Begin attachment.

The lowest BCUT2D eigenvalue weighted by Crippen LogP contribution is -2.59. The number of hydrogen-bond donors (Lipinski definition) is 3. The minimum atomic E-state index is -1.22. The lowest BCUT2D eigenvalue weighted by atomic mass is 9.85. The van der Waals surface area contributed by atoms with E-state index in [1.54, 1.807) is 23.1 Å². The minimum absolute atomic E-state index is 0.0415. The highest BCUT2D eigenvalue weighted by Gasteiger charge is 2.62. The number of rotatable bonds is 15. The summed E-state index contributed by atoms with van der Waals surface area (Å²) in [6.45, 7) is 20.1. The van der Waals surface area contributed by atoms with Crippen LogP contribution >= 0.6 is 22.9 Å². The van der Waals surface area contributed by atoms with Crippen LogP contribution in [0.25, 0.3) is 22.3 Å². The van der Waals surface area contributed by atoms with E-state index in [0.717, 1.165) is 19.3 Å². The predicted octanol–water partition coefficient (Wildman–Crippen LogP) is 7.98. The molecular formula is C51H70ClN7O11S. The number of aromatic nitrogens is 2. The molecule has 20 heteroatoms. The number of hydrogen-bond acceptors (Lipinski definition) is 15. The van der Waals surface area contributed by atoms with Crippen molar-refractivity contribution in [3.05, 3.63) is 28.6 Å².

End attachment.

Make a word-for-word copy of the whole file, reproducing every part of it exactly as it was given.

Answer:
The lowest BCUT2D eigenvalue weighted by Crippen LogP contribution is -2.59. The number of hydrogen-bond donors (Lipinski definition) is 3. The minimum atomic E-state index is -1.22. The lowest BCUT2D eigenvalue weighted by atomic mass is 9.85. The van der Waals surface area contributed by atoms with E-state index in [1.54, 1.807) is 23.1 Å². The minimum absolute atomic E-state index is 0.0415. The highest BCUT2D eigenvalue weighted by Gasteiger charge is 2.62. The number of rotatable bonds is 15. The summed E-state index contributed by atoms with van der Waals surface area (Å²) in [6.45, 7) is 20.1. The van der Waals surface area contributed by atoms with Crippen LogP contribution >= 0.6 is 22.9 Å². The van der Waals surface area contributed by atoms with Crippen LogP contribution in [0.25, 0.3) is 22.3 Å². The van der Waals surface area contributed by atoms with E-state index in [0.717, 1.165) is 19.3 Å². The predicted octanol–water partition coefficient (Wildman–Crippen LogP) is 7.98. The molecular formula is C51H70ClN7O11S. The number of aromatic nitrogens is 2. The molecule has 20 heteroatoms. The number of hydrogen-bond acceptors (Lipinski definition) is 15. The van der Waals surface area contributed by atoms with Crippen molar-refractivity contribution in [3.05, 3.63) is 28.6 Å².